Not aligning your Sales and Marketing teams isn’t just unhelpful for the customer — it’s also damaging to your bottom line.
But do we need to take this one step further, do we need complete alignment across the three core departments of People, Customer and Brand?
Organisations have become obsessed with procuring multiple bits of software for each element of the employee journey. I am not denying that some of these software applications are really good (you would hope so for the price tag). But the real question is, do they actually add up to a better employee experience?
Below I have listed just some of the systems (excluding Recruitment, HR operational and office suites software such as Microsoft 365), that organisations use across HR and Comms.
Most of the software vendors providing these solutions focus on one core area, or they bolt on lite functionality from others. You may find an employee advocacy platform with lite internal communications functionality. Or you might find a survey provider that cuts across L&D, an intranet or chat provider that links to other 3rd party applications through out of the box integrations.
But does having multiple software vendors solve the real world problems that HR, Comms and Marketing have today?
Notice how many of these pain points reference the need for insights into how people strategies impact external outputs i.e. Advocacy, business performance, corporate kpis.
So here lies the problem. If the goal really is,”Happy employees make happy customers,” then how can you know what’s working and what isn’t if your People, Customer and Brands strategies, teams, data, tasks, actions, insights all sit on completely different systems?
In my previous blog Breaking the HR Marketing silo I already discussed the benefits of these 3 teams working closer together from a strategic perspective.Marketers need HR and Comms to help them engage employees and reinforce the company mission, vision & values, to ensure that the brand (it’s people) are aligned, happy and healthy. Click To Tweet
However I would argue that like Hubspot, we can deliver better business results through a consolidated platform.
The beauty of having one platform that marries your HR and Comms to company and customer outputs, is that you see all of your data side by side in real time.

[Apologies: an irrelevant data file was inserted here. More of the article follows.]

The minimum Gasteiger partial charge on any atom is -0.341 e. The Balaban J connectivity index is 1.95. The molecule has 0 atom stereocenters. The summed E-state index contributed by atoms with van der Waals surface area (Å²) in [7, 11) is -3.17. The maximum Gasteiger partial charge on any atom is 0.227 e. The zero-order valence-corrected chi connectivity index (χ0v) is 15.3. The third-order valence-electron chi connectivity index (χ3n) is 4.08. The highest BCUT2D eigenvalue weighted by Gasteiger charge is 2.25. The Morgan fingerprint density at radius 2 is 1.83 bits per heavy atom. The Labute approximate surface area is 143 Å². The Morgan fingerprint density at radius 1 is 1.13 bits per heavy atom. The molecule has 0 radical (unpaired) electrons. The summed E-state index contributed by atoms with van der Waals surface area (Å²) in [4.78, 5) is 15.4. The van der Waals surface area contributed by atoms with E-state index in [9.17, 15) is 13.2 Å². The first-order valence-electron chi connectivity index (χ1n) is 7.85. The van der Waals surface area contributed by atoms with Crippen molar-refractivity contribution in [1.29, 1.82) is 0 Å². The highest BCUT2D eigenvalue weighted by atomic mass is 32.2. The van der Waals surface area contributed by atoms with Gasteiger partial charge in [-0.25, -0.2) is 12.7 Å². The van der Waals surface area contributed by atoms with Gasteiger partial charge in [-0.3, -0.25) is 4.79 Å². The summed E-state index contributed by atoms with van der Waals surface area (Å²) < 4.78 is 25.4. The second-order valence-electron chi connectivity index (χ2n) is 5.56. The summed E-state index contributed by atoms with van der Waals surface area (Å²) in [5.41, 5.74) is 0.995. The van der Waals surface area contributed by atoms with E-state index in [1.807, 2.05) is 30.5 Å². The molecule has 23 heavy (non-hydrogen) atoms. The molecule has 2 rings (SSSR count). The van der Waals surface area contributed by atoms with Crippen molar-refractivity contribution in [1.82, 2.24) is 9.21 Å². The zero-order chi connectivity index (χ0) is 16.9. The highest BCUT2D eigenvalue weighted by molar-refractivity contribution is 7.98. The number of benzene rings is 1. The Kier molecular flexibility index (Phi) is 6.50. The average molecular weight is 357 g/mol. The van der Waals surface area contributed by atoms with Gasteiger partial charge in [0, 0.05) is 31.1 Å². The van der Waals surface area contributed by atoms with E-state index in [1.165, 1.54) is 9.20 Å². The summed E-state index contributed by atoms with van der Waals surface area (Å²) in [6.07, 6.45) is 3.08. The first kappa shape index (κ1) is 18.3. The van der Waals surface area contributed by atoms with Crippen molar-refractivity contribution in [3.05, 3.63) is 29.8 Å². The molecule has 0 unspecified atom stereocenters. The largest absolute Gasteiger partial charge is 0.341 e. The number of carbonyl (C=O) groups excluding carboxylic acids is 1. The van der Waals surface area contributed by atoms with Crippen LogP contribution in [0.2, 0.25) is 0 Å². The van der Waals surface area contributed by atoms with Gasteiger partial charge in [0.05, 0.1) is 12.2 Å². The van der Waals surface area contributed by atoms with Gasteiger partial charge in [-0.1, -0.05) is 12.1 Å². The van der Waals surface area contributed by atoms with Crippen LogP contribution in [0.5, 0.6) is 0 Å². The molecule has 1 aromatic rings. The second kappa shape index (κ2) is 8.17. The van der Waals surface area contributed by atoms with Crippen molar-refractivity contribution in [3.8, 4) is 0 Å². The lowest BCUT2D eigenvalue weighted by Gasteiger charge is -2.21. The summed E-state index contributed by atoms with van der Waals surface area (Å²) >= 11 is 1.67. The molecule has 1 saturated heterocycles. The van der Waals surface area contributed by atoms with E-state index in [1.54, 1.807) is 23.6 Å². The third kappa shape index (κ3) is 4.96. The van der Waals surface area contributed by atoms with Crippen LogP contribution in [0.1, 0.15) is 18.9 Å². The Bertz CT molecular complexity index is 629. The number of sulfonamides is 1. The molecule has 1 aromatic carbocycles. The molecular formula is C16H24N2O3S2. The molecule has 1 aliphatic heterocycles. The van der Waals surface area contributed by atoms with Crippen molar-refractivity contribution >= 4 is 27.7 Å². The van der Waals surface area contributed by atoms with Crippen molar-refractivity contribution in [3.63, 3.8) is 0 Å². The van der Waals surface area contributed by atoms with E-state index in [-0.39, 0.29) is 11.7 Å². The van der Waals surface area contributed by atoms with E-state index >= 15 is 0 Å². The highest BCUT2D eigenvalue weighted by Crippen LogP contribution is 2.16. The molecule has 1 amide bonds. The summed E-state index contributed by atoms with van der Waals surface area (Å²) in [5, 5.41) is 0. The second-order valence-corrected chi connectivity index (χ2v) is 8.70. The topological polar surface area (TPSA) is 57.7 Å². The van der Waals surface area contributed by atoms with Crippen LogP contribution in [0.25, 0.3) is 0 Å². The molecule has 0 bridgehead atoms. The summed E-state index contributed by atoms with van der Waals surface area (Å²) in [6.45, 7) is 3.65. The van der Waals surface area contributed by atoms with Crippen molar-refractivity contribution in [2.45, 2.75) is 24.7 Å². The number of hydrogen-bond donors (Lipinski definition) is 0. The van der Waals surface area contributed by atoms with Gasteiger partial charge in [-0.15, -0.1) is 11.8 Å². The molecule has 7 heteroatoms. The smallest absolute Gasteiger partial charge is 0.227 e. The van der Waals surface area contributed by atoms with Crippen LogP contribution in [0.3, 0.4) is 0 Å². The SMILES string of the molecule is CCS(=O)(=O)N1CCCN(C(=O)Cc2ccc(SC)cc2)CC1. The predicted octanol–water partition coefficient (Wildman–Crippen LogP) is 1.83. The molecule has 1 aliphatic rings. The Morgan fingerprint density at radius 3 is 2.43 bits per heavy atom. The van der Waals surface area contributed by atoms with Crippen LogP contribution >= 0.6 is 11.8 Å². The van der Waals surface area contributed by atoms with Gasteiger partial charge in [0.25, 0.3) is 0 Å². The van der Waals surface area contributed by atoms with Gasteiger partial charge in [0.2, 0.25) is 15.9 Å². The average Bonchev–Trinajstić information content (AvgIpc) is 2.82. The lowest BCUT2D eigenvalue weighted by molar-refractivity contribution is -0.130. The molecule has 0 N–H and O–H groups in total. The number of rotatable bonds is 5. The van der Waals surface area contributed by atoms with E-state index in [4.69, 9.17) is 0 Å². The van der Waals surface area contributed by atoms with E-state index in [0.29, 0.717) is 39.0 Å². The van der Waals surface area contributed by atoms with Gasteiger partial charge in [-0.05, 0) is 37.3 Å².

For example, when you put internal communications alongside continuous measurement of employee engagement, you can see which internal content really resonates. Not just from a vanity metrics perspective (likes, comments and shares), but which piece of content actually impacts employees psychologically. For internal communicators, this represents meaningful data that can be linked directly back to ROI.
Similarly, as you start to see engagement levels go up in certain groups of employees, you begin to see the psychological drivers associated with advocacy (Belief, Fulfilment, Integrity, Alignment) Source Visibly Culture Gap .
Download our culture gap eBook to find out more about the psychological drivers associated with advocacy.
Real advocacy is not something you “do”…it’s a byproduct of when you get everything right in the employee or customer journey. So if you are not measuring these psychological drivers in real time, how can you possibly know if your employees are inclined to advocate, or at least the way you want them to?
If your employees are advocating, shouldn’t you be measuring how this impacts your brand perception in real time?
If your employees are showing signs of higher engagement, shouldn’t you be measuring and comparing with your NPS (customer XP) in real time?
Shouldn’t you be measuring how your learning and development impacts your team engagement, and culture alignment in real time?
The more we look, the more we find countless gaps in the way we are linking our people, customer and brand strategies.
Organisations all over the world are looking to cut costs, they are looking to downsize teams and automate as much as possible to reduce the risk of bloated headcount in the face of another pandemic.
But there could be another way to operate, adapt and grow faster and better.
Instead, consolidate your bloated software stack, and save a tonne to invest back into your people.